Americans simply have no concept of sacrifice; this is clearly shown by their anemic savings rates of the last two decades, the cars they drive, the way they invest, the food they eat. It was only the severity of the financial crisis prior to the election that even prompted them to embrace change. To expect President Obama to immediately create a reversal of misfortune caused by Bush/Cheney and the GOP only shows how unrealistic and unfocused the population has been, and continues to be. But they are indeed coming around now, and swiftly. It took Bill Clinton a while to get traction (he inherited a shitty economy from Bush Sr), and turned it around. We are bombarded daily by the MSM with everything but the truth--but intution and the internet gives us the notion that yes, something is terribly wrong with our country. The bailouts and stimulus, while incredibly unpopular were a "hail Mary" pass, incredibly desperate---but postponed the Great Depression redux by about a year and a half. In the end, what ruined the Global Economy was overpopulation, worldwide lust of our previous glorious standard of living, and utterly corrupt leadership in Government and Finance. There is a harsh reality ahead of us, which can be a return of the Dark Ages, or a spiritual renaissance---but we cant have both. Human nature is so predictable, so we all know where this is heading if/ when the system fails. Not suprising to see increasing mention of revolution/violence amogst those posting comments. Never corner a frightened man.

mannfm11's picture

this mess has been brewing for 20 years.  Bush walked in on a bubble that had sprung a leak and Obama walked into one that burst.  Their only plan is to attempt to reflate a debt bubble with global leaks.  Obama will be the most failed administration since Carter.  Dick Cheney is a saint compared to the henchmen Barack has around him.  If he cannot figure that one out, there isn't much hope for him.  Besides, history has shown ethics and politicians from Chicago are not common bedfellows.  Bill Clinton inherited a recovery and a world where someone could drop their mortgage payment by 3% or more simply by going in and refinancing.  Also, the big banks got well in the mid 1990's.  Robert Rubin is as responsible for the Clinton miracle as anyone and more responsible for the bubble than anyone I can find.  Bush II had a much bigger mess coming in than Clinton.  The big problem though has been in Washington DC all the post war years.  Inflate or die has been a situation Bretton Woods put us in over 60 years ago.  Keynes, in defense of his policies said, "In the long run, we are all dead".  We have reached the long run.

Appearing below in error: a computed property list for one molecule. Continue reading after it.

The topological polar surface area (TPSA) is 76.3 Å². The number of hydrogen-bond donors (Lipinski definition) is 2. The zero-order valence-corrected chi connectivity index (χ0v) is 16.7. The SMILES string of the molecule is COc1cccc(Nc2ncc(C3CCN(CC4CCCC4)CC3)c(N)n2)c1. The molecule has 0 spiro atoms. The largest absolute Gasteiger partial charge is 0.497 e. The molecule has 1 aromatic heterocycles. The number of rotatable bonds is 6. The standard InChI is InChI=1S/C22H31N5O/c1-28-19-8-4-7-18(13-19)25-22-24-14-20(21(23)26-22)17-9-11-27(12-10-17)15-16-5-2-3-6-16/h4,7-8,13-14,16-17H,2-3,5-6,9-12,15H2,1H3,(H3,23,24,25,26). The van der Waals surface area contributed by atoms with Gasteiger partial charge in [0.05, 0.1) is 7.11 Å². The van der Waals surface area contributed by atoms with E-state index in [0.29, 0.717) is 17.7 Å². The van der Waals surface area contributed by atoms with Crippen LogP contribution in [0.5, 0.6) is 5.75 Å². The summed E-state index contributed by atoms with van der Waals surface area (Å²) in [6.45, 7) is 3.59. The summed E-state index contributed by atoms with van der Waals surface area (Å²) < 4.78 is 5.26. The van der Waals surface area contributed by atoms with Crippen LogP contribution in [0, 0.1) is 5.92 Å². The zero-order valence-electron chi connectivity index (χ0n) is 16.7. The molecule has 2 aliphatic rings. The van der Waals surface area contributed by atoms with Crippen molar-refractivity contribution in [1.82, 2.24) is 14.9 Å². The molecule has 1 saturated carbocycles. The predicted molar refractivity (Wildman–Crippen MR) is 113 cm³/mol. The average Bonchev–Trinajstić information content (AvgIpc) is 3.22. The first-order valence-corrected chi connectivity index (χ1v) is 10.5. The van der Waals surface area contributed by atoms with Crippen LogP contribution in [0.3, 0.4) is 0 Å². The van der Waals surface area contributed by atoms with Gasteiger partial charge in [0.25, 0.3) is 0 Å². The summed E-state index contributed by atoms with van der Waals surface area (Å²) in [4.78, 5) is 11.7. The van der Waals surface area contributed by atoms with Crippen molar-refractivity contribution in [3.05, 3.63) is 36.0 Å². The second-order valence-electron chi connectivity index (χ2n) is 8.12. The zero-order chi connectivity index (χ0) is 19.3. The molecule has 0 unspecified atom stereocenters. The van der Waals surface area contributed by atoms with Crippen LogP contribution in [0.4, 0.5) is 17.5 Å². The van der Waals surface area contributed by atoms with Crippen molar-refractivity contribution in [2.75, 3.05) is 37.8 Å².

Stoploss's picture

+10,000!!  By George, i think you have got it!

Your scope is perfect, all that is needed is a little refining. I offer this, IMHO.

In 00 / 01 the dot com bubble burst ( begin bear market ). In response to that, then fed chair Alan " bubbles " Greenspan, initiated the housing bubble as the response to then said recession, of the dot com pop.

That, in and of itself was a FALSE inflation of housing prices, combined with easy credit, ( Your WORD, is all it takes to purchase a million dollar home ), never mind verifing income or any trivials like that. Then bring in subprime. (which is still going on), and here we are.

I believe, since hindsight is always 20/20, in 10 years it will be known as the great depression of the new mellinium, in SLOW MOTION, since we are only almost half way done with this cycle. The more money printed, the slower we go. In the end we will hit bottom. Unfortunately, it doesnt appear to be anytime soon.  enjoy the Slo - Mo decline.

Anonymous's picture

Especially, never corner an honest frightened man.

When banks and government have lied, cheated, and stolen every shard of good in a democracy covering 35 years, there is only one way to get it back.

You fucking take it - you don't stand and talk, you put a bullet in the face of the crook that stole it and now thinks it is his.

Start the clock.

HayeksConscience's picture

the sooner the system gets reset and we put it back to the way the founders intended - the better. 

No system will work with corruption.   Society cannot function without morals and ethics. You can't post a policeman at every public transaction.

IMHO, What a lot of folks don't realize is the justice system is just as dyfunctional and will need to be reformed as well. 

No doubt most Americans are asleep hoping we muddle through.  But, I still think that when it all comes crashing down there is going to be hell to pay for the government and financial monied interests. 

Cindy_Dies_In_The_End's picture

As Churchill pretty much said, Americans will do everything but the right thing until the right thing is the only solution left.


)--no cryptic play on words intended.

time123's picture

What is terribly wrong in America is that decent, well skilled and educated people who want to work and make a living cannot anymore (although they used to), because the well paying jobs are simply not there any more. They all either moved to foreign cheap labor countries, or simply disappeared due to higher efficiencies.

If there is no paycheck to support the family for an increasing number (in the millions) of Americans, where is the confidence going to come from to keep consuming? That is why consumer confidence is falling. It has nothing to do with the cost of gas.